If you ask anyone that’s been through this program more than once, the choices you make do change over time.  It really does become less and less of a chore to eat well and move more.  In fact, the penalty for looking the other way is a resounding wake up call;  how bad does it feel to feel so awful when you know what it’s like to feel really good.

i feel fat todayOkay, I can hear some of you now…. “yeah, but I never felt good and I don’t feel that bad now- I just feel fat.”  

Well, then there’s that.  And for most of us, like it or not, feeling fat is probably the reason we got into T School in the first place.

And if we look a little deeper, that feeling is just the icing on the cake (sorry, I had to go there).  The real issues we have with food just go so much deeper don’t they?  Why else would continue to repeat the same habits that keep us stuck and unhappy?

Those are questions we are addressing as we move into our third trimester of T School. Getting sugar out of your house and your body was the first step towards ridding yourself of your cravings and creating more room for choice.  It was also designed to quiet that nagging assaulting voice in your head for feeling powerless over your cravings.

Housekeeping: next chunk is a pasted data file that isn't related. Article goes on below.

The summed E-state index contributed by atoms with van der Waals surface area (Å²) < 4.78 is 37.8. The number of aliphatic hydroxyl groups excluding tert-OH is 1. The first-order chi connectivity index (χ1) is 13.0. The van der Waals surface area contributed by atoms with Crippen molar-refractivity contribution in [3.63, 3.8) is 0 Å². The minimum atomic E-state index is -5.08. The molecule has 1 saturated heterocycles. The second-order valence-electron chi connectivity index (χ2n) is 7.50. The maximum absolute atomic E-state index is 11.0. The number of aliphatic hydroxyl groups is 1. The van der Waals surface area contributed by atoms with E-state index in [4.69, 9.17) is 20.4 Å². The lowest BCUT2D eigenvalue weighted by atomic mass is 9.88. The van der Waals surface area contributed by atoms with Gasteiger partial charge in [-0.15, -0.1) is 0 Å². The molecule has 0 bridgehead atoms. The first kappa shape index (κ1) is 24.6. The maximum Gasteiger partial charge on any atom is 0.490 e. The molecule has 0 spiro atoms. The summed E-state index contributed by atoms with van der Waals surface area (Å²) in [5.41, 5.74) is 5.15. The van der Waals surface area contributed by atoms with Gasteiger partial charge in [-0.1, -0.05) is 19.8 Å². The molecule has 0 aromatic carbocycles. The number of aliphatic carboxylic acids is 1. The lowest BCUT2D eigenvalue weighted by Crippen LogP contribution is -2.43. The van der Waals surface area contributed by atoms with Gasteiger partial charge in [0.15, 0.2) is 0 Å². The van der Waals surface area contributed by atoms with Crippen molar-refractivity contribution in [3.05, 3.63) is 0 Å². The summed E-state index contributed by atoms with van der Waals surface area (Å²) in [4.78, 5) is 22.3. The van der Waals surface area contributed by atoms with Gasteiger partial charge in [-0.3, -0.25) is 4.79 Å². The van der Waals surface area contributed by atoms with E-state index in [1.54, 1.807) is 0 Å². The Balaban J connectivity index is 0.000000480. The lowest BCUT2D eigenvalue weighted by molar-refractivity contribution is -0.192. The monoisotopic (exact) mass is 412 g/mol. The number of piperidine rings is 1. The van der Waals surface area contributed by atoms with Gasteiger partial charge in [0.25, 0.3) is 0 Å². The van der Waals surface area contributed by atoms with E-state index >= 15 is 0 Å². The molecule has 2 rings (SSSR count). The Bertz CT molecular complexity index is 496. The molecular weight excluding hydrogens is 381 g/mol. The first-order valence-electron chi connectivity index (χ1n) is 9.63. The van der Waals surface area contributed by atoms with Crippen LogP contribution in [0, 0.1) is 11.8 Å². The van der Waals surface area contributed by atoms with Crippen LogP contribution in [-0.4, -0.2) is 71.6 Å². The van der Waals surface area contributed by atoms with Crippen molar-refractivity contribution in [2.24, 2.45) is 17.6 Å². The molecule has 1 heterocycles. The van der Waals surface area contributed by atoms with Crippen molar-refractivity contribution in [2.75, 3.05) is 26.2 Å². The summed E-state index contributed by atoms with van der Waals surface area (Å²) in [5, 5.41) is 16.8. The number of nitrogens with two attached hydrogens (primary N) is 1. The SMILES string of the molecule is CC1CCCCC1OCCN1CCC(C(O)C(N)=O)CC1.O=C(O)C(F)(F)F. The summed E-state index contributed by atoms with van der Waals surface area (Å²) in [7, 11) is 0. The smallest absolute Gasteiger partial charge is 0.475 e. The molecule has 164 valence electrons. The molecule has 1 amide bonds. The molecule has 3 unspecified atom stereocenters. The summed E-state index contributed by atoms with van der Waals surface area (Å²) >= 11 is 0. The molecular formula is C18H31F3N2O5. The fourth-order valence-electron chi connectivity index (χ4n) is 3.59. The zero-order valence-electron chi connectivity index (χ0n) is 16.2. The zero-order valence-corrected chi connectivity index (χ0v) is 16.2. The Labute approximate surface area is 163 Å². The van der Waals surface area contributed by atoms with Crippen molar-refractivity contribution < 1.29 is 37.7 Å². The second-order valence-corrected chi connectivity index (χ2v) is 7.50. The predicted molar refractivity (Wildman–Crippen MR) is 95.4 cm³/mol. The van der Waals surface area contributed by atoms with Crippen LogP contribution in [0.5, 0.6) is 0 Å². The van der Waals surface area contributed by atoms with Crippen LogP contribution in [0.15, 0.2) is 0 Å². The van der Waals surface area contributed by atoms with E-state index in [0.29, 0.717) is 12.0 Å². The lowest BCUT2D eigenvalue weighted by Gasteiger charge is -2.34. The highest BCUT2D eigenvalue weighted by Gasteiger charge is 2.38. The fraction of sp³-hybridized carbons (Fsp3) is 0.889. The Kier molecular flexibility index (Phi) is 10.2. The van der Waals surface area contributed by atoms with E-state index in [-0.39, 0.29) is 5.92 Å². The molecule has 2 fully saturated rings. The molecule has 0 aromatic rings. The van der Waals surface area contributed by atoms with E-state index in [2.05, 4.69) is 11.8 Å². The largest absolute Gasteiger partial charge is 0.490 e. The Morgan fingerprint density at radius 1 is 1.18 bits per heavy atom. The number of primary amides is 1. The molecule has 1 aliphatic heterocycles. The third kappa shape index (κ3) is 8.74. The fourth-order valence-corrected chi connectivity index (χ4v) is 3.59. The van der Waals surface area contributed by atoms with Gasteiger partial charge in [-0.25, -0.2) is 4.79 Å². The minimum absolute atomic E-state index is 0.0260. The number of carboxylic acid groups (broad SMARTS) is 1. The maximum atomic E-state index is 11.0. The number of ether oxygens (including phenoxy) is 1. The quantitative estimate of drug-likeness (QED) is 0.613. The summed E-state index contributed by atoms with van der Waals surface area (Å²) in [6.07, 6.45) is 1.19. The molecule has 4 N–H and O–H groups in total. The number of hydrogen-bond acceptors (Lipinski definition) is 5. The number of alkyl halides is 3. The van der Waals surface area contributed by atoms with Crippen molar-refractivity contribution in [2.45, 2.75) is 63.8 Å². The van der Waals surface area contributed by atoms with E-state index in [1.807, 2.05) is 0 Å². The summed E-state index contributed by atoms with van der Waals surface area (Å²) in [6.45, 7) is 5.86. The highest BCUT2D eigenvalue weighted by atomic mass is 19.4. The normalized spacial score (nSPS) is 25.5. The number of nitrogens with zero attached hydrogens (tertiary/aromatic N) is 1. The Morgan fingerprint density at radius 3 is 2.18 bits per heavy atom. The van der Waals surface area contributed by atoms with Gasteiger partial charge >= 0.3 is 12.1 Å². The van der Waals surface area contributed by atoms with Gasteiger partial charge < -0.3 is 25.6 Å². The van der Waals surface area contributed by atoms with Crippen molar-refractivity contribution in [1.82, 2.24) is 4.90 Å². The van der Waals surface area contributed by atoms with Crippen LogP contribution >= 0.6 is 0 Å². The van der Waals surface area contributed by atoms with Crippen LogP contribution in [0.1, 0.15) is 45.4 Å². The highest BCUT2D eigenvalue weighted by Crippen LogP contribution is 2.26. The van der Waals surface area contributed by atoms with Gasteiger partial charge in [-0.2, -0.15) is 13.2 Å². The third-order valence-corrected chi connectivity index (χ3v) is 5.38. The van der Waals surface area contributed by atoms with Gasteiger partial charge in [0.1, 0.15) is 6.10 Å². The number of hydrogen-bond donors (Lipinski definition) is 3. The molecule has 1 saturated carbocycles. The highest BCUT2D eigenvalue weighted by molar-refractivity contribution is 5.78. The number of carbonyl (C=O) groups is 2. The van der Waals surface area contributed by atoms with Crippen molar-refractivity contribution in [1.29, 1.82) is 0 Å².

And guess what.  You did it.

Now it’s time to look at what drives you backward AND what moves you forward.    How can we overcome the persistent pull to regress, make excuses and then judge ourselves?

Coming home.  When it comes down to it, our bodies and our health are the only home we’ve got.

So, what are we agreeing to and how does it serve us?  That’s the question.   That’s everything.

Why I Went to Rehab for my Summer Vacation

To say it’s been an interesting year is an understatement.  

It started off okay, but took a serious detour when I had my left hip replaced for the third (and hopefully last) time.